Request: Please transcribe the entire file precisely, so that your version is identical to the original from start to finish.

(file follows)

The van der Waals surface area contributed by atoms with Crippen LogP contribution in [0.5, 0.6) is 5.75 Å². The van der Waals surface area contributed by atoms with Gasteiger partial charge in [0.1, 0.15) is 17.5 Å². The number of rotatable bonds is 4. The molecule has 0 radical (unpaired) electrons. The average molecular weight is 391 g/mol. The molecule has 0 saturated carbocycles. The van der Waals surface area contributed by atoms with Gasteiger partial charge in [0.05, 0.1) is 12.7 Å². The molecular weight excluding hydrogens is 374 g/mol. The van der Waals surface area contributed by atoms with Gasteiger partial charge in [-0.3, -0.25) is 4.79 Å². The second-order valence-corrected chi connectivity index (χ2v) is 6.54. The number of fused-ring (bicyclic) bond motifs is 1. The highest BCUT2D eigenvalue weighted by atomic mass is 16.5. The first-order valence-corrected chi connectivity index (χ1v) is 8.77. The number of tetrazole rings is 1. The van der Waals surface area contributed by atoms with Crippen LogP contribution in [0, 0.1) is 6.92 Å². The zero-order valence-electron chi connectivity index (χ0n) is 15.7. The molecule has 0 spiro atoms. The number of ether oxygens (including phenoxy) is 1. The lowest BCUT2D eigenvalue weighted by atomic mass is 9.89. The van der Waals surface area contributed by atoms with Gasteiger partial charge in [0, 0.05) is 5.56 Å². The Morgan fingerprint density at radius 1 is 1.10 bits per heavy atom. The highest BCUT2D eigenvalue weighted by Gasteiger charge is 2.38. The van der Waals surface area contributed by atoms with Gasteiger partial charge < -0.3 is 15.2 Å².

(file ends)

The van der Waals surface area contributed by atoms with Crippen LogP contribution in [0.5, 0.6) is 5.75 Å². The van der Waals surface area contributed by atoms with Gasteiger partial charge in [0.1, 0.15) is 17.5 Å². The number of rotatable bonds is 4. The molecule has 0 radical (unpaired) electrons. The average molecular weight is 391 g/mol. The molecule has 0 saturated carbocycles. The van der Waals surface area contributed by atoms with Gasteiger partial charge in [0.05, 0.1) is 12.7 Å². The molecular weight excluding hydrogens is 374 g/mol. The van der Waals surface area contributed by atoms with Gasteiger partial charge in [-0.3, -0.25) is 4.79 Å². The second-order valence-corrected chi connectivity index (χ2v) is 6.54. The number of fused-ring (bicyclic) bond motifs is 1. The highest BCUT2D eigenvalue weighted by atomic mass is 16.5. The first-order valence-corrected chi connectivity index (χ1v) is 8.77. The number of tetrazole rings is 1. The van der Waals surface area contributed by atoms with Crippen LogP contribution in [0, 0.1) is 6.92 Å². The zero-order valence-electron chi connectivity index (χ0n) is 15.7. The molecule has 0 spiro atoms. The number of ether oxygens (including phenoxy) is 1. The lowest BCUT2D eigenvalue weighted by atomic mass is 9.89. The van der Waals surface area contributed by atoms with Gasteiger partial charge in [0, 0.05) is 5.56 Å². The Morgan fingerprint density at radius 1 is 1.10 bits per heavy atom. The highest BCUT2D eigenvalue weighted by Gasteiger charge is 2.38. The van der Waals surface area contributed by atoms with Gasteiger partial charge < -0.3 is 15.2 Å².